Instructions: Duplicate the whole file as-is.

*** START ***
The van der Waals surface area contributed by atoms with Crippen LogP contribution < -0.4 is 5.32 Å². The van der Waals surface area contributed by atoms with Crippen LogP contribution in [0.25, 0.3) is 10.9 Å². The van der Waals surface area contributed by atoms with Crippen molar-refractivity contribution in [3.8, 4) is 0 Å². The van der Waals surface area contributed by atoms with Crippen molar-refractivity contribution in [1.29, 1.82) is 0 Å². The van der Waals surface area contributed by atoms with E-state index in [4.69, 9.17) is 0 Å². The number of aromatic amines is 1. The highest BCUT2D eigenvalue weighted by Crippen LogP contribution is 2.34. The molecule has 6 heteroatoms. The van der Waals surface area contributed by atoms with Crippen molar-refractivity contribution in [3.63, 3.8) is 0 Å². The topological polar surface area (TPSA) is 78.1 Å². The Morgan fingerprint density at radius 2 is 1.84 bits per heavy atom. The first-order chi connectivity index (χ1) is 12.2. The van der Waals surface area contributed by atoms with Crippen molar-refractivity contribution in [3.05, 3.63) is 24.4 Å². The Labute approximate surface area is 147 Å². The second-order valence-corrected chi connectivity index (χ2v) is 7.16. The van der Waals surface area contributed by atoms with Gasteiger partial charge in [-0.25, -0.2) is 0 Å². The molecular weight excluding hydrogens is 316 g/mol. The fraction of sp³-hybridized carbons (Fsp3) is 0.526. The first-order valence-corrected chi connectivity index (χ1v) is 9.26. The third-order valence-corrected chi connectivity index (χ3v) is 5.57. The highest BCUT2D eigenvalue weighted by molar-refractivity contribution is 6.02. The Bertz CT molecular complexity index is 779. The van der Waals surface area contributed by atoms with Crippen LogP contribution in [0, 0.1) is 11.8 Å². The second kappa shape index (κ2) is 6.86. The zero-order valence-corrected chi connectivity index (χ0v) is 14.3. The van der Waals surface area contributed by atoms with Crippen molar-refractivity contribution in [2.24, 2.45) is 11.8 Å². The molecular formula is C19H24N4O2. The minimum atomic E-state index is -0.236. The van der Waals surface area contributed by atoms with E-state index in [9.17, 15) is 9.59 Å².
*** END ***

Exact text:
The van der Waals surface area contributed by atoms with Crippen LogP contribution < -0.4 is 5.32 Å². The van der Waals surface area contributed by atoms with Crippen LogP contribution in [0.25, 0.3) is 10.9 Å². The van der Waals surface area contributed by atoms with Crippen molar-refractivity contribution in [3.8, 4) is 0 Å². The van der Waals surface area contributed by atoms with Crippen molar-refractivity contribution in [1.29, 1.82) is 0 Å². The van der Waals surface area contributed by atoms with E-state index in [4.69, 9.17) is 0 Å². The number of aromatic amines is 1. The highest BCUT2D eigenvalue weighted by Crippen LogP contribution is 2.34. The molecule has 6 heteroatoms. The van der Waals surface area contributed by atoms with Crippen molar-refractivity contribution in [3.63, 3.8) is 0 Å². The topological polar surface area (TPSA) is 78.1 Å². The Morgan fingerprint density at radius 2 is 1.84 bits per heavy atom. The first-order chi connectivity index (χ1) is 12.2. The van der Waals surface area contributed by atoms with Crippen molar-refractivity contribution in [3.05, 3.63) is 24.4 Å². The Labute approximate surface area is 147 Å². The second-order valence-corrected chi connectivity index (χ2v) is 7.16. The van der Waals surface area contributed by atoms with Gasteiger partial charge in [-0.25, -0.2) is 0 Å². The molecular weight excluding hydrogens is 316 g/mol. The fraction of sp³-hybridized carbons (Fsp3) is 0.526. The first-order valence-corrected chi connectivity index (χ1v) is 9.26. The third-order valence-corrected chi connectivity index (χ3v) is 5.57. The highest BCUT2D eigenvalue weighted by molar-refractivity contribution is 6.02. The Bertz CT molecular complexity index is 779. The van der Waals surface area contributed by atoms with Crippen LogP contribution in [0, 0.1) is 11.8 Å². The second kappa shape index (κ2) is 6.86. The zero-order valence-corrected chi connectivity index (χ0v) is 14.3. The van der Waals surface area contributed by atoms with Crippen molar-refractivity contribution in [2.24, 2.45) is 11.8 Å². The molecular formula is C19H24N4O2. The minimum atomic E-state index is -0.236. The van der Waals surface area contributed by atoms with E-state index in [9.17, 15) is 9.59 Å².